The DC Council recently passed a law that would cap third-party delivery and pick-up service fees at 15% of the order price during a public health emergency. The Washington City Paper reported last week that restaurants were informed they would begin being charged the original rate in their contracts for DashPass, which is a premium service for frequent users in which restaurants pay to participate.
According to the notice reported by the City Paper, DoorDash told restaurants the legislation “is only applicable to Classic orders and does not apply to the DashPass program.”
In a statement Wednesday, a DoorDash spokesperson told CNBC it had decided not to charge restaurants their contractual rates for DashPass, for the time being, citing “confusion as a result of our response to the unintended consequences of the pricing regulations in Washington, DC.” They maintained DashPass is a “premium marketing offering.”
“We look forward to engaging with local policymakers to increase understanding of the impact pricing regulations have, and solutions that better serve customers, Dashers, and restaurants,” the spokesperson said.
-- CNBC’s Lauren Feiner contributed to this report.
This story is developing. Please check back for updates.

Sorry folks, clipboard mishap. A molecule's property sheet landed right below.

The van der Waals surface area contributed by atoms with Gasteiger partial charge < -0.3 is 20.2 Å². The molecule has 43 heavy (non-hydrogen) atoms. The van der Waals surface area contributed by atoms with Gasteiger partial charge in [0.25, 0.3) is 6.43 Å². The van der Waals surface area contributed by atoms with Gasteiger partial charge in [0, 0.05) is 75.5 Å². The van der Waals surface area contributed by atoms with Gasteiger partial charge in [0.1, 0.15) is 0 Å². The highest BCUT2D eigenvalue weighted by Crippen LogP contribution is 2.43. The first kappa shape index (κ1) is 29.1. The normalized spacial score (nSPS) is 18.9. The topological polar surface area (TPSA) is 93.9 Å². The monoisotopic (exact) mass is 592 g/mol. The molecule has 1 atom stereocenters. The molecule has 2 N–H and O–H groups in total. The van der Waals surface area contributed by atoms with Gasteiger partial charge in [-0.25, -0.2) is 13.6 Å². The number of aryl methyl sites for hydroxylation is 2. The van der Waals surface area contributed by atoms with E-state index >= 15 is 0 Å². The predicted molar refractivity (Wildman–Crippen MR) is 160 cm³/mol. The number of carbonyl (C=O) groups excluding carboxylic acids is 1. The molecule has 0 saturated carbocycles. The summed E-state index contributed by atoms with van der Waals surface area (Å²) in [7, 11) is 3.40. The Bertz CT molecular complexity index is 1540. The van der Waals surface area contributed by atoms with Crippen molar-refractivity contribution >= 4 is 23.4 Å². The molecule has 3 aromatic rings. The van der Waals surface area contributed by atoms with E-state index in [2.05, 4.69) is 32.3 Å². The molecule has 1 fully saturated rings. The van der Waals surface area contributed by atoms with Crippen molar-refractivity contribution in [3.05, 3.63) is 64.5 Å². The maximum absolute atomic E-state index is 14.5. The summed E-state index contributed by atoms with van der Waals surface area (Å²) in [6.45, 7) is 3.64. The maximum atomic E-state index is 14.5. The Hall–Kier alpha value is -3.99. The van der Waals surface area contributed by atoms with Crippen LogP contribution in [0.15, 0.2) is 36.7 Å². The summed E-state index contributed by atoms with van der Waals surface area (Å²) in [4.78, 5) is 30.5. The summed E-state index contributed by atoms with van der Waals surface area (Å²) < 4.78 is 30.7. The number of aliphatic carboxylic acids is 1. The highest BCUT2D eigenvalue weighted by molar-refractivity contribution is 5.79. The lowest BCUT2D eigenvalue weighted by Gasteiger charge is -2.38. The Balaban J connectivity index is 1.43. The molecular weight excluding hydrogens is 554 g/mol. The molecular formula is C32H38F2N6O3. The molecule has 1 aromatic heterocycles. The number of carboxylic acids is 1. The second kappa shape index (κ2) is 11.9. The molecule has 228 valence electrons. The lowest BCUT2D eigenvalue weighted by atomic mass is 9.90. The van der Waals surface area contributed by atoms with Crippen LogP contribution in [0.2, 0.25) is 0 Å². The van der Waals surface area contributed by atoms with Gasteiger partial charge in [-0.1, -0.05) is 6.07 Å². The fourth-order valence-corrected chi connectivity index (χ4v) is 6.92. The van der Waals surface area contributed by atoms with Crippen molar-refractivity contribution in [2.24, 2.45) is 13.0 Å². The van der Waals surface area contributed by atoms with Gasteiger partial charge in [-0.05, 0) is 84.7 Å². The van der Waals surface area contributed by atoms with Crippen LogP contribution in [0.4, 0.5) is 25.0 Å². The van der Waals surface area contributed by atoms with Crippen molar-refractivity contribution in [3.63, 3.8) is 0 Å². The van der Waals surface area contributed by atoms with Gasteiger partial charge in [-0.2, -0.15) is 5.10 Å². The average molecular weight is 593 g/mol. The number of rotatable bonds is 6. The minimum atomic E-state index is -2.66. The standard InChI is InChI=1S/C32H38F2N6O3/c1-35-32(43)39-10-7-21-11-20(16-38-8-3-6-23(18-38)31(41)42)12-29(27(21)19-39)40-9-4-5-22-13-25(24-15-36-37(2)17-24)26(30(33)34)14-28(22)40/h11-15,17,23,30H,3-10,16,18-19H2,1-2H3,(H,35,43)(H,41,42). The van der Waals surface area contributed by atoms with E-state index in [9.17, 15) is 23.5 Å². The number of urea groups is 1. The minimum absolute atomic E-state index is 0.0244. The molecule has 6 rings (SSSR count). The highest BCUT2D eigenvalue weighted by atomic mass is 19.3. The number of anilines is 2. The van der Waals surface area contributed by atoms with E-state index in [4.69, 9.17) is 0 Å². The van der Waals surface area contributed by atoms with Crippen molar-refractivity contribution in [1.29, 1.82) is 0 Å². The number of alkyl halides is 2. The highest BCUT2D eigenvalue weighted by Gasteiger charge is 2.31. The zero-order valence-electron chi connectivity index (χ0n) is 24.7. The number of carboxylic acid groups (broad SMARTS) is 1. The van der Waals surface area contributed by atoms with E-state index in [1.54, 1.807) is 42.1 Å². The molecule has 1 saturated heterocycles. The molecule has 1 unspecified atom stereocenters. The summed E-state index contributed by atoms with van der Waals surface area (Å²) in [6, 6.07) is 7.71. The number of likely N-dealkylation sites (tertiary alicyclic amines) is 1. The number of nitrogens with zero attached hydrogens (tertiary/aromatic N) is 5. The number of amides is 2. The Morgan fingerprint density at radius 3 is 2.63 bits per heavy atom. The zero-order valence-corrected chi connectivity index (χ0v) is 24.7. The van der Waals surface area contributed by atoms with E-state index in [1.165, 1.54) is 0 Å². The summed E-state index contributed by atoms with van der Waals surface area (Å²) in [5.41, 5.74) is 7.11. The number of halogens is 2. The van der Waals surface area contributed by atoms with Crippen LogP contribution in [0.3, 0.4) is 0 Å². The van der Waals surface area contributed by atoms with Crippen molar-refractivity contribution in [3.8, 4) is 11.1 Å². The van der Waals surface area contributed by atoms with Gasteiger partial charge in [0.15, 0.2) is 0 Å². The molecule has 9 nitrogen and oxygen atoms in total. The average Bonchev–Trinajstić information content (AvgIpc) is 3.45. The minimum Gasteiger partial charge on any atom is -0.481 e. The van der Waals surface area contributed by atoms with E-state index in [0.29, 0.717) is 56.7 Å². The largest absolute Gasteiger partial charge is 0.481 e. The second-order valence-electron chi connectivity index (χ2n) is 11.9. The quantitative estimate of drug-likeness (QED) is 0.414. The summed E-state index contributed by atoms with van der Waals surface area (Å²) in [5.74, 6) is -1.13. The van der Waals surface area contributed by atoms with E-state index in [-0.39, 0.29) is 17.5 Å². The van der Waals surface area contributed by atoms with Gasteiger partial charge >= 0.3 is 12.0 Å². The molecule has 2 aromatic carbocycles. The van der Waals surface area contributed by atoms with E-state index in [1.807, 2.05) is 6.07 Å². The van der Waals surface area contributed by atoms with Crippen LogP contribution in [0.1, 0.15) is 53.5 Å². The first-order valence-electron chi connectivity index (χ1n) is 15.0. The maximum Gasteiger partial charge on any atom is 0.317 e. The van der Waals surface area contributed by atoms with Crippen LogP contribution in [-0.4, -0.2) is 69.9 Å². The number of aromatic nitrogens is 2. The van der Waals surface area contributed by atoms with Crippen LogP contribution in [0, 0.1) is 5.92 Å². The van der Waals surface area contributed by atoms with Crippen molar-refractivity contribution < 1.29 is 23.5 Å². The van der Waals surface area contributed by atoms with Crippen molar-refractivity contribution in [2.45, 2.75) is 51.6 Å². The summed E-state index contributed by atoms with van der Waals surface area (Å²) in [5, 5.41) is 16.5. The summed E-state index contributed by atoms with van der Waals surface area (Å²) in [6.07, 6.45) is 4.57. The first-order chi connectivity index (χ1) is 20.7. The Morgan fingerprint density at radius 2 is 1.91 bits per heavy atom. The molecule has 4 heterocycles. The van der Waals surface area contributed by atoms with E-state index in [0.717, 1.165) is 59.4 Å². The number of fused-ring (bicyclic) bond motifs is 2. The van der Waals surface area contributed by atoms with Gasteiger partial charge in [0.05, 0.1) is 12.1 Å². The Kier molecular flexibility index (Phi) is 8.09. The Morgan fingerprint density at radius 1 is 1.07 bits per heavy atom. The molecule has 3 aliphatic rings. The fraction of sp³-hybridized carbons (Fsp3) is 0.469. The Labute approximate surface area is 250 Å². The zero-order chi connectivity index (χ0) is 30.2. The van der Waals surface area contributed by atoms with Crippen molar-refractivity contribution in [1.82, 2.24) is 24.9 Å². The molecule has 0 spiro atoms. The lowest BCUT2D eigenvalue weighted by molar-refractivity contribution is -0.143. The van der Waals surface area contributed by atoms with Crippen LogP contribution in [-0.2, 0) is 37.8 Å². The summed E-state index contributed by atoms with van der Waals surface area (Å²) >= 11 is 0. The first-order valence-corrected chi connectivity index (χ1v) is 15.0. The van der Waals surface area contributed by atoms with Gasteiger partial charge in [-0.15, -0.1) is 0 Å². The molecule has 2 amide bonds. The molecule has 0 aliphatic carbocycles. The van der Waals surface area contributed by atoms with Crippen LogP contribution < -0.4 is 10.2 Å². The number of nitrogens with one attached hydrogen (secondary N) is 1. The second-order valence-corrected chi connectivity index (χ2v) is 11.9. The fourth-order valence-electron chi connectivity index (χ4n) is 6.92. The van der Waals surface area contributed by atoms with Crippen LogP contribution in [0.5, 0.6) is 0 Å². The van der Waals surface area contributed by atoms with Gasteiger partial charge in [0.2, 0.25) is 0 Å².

Anyone else thinking DoorDash is the perfect company to short?
Unemployment surges. Covid cases at all time high expected to surge to worse levels. A no deal Brexit seems certain. Trade wars. Deficit spending through the roof. Stock market near all time highs. And DoorDash IPOs with a Market Cap of 70 billion dollars... a company with no proprietary tech, no barriers to competition, plenty of well financed competition, no profits, no expectations of profits. They deliver burgers. -----
And eventually the pandemic will be over.
Peer-to-Peer, Gig and On-Demand Economies | Stock Discussion ForumsShare
Food-delivery platforms in Europe are offering couriers extra benefits in the hope of averting costly legislation on employment rights
By Adam Clark Wall Street Journal Dec. 30, 2020 8:14 am ET
An Uber Eats worker stands by the Spanish Steps in Rome. Gig-economy companies are hoping a labor deal struck in Italy can provide a model elsewhere. PHOTO: ALBERTO PIZZOLI/AGENCE FRANCE-PRESSE/GETTY IMAGES -----------------------
BARCELONA—Gig-economy companies in Europe, under pressure over employment rights, are looking to strike labor agreements that give workers some benefits but stop short of making them employees.
Uber Technologies Inc. and Amazon.com Inc.-backed Deliveroo are among a number of food-delivery businesses seeking to secure deals with workers and unions in the hope of averting legislation that could force them to treat delivery drivers as employees, potentially upending their business models.
The effort follows several legal judgments across Europe challenging the companies’ view that drivers and couriers are independent contractors.